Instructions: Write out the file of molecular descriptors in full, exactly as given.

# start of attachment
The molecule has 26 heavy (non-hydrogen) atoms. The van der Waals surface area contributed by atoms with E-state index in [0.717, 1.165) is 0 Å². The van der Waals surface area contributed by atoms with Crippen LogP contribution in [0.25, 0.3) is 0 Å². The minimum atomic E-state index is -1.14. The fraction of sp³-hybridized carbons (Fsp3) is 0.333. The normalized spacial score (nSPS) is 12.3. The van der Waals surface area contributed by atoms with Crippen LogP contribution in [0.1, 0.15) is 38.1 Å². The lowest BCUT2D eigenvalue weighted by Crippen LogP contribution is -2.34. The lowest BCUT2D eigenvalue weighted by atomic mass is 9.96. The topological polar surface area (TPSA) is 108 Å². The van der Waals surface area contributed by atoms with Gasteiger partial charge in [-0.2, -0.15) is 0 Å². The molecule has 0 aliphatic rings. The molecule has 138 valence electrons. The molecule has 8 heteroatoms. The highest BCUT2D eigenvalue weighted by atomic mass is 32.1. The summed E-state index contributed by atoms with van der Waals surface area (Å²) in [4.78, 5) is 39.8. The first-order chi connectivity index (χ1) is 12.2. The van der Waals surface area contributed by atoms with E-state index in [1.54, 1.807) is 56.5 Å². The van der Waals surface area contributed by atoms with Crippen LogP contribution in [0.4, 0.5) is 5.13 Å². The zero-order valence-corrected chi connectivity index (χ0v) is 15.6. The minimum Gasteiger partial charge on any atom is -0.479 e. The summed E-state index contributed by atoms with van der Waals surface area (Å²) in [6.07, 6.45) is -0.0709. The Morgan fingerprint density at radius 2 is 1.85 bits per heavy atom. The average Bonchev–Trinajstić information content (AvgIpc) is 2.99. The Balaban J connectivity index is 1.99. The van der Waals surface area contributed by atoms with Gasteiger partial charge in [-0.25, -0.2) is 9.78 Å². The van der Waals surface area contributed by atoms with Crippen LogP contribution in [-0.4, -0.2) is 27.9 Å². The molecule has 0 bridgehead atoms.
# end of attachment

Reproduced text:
The molecule has 26 heavy (non-hydrogen) atoms. The van der Waals surface area contributed by atoms with E-state index in [0.717, 1.165) is 0 Å². The van der Waals surface area contributed by atoms with Crippen LogP contribution in [0.25, 0.3) is 0 Å². The minimum atomic E-state index is -1.14. The fraction of sp³-hybridized carbons (Fsp3) is 0.333. The normalized spacial score (nSPS) is 12.3. The van der Waals surface area contributed by atoms with Crippen LogP contribution in [0.1, 0.15) is 38.1 Å². The lowest BCUT2D eigenvalue weighted by Crippen LogP contribution is -2.34. The lowest BCUT2D eigenvalue weighted by atomic mass is 9.96. The topological polar surface area (TPSA) is 108 Å². The van der Waals surface area contributed by atoms with Gasteiger partial charge in [-0.2, -0.15) is 0 Å². The molecule has 0 aliphatic rings. The molecule has 138 valence electrons. The molecule has 8 heteroatoms. The highest BCUT2D eigenvalue weighted by atomic mass is 32.1. The summed E-state index contributed by atoms with van der Waals surface area (Å²) in [4.78, 5) is 39.8. The first-order chi connectivity index (χ1) is 12.2. The van der Waals surface area contributed by atoms with E-state index in [1.54, 1.807) is 56.5 Å². The van der Waals surface area contributed by atoms with Crippen LogP contribution in [0.4, 0.5) is 5.13 Å². The zero-order valence-corrected chi connectivity index (χ0v) is 15.6. The minimum Gasteiger partial charge on any atom is -0.479 e. The summed E-state index contributed by atoms with van der Waals surface area (Å²) in [6.07, 6.45) is -0.0709. The Morgan fingerprint density at radius 2 is 1.85 bits per heavy atom. The average Bonchev–Trinajstić information content (AvgIpc) is 2.99. The Balaban J connectivity index is 1.99. The van der Waals surface area contributed by atoms with Gasteiger partial charge in [-0.25, -0.2) is 9.78 Å². The van der Waals surface area contributed by atoms with Crippen LogP contribution in [-0.4, -0.2) is 27.9 Å². The molecule has 0 bridgehead atoms.